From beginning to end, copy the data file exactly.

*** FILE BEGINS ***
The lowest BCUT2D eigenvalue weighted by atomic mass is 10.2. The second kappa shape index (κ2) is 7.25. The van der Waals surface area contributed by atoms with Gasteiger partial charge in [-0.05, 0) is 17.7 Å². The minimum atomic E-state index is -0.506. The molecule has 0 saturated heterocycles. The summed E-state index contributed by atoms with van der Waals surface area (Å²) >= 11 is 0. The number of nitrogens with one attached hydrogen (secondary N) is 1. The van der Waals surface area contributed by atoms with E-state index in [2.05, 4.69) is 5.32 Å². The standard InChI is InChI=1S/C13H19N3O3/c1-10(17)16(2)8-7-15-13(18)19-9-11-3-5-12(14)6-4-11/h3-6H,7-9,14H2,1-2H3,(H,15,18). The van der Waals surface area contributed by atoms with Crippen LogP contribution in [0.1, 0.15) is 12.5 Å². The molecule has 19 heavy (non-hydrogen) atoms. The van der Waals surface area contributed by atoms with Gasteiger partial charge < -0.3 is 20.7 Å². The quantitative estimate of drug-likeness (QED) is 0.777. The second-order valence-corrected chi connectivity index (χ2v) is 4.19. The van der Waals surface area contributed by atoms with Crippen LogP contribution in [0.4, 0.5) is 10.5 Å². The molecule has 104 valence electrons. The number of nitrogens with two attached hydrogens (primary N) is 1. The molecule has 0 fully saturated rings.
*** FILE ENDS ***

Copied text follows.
The lowest BCUT2D eigenvalue weighted by atomic mass is 10.2. The second kappa shape index (κ2) is 7.25. The van der Waals surface area contributed by atoms with Gasteiger partial charge in [-0.05, 0) is 17.7 Å². The minimum atomic E-state index is -0.506. The molecule has 0 saturated heterocycles. The summed E-state index contributed by atoms with van der Waals surface area (Å²) >= 11 is 0. The number of nitrogens with one attached hydrogen (secondary N) is 1. The van der Waals surface area contributed by atoms with E-state index in [2.05, 4.69) is 5.32 Å². The standard InChI is InChI=1S/C13H19N3O3/c1-10(17)16(2)8-7-15-13(18)19-9-11-3-5-12(14)6-4-11/h3-6H,7-9,14H2,1-2H3,(H,15,18). The van der Waals surface area contributed by atoms with Crippen LogP contribution in [0.1, 0.15) is 12.5 Å². The molecule has 19 heavy (non-hydrogen) atoms. The van der Waals surface area contributed by atoms with Gasteiger partial charge < -0.3 is 20.7 Å². The quantitative estimate of drug-likeness (QED) is 0.777. The second-order valence-corrected chi connectivity index (χ2v) is 4.19. The van der Waals surface area contributed by atoms with Crippen LogP contribution in [0.4, 0.5) is 10.5 Å². The molecule has 104 valence electrons. The number of nitrogens with two attached hydrogens (primary N) is 1. The molecule has 0 fully saturated rings.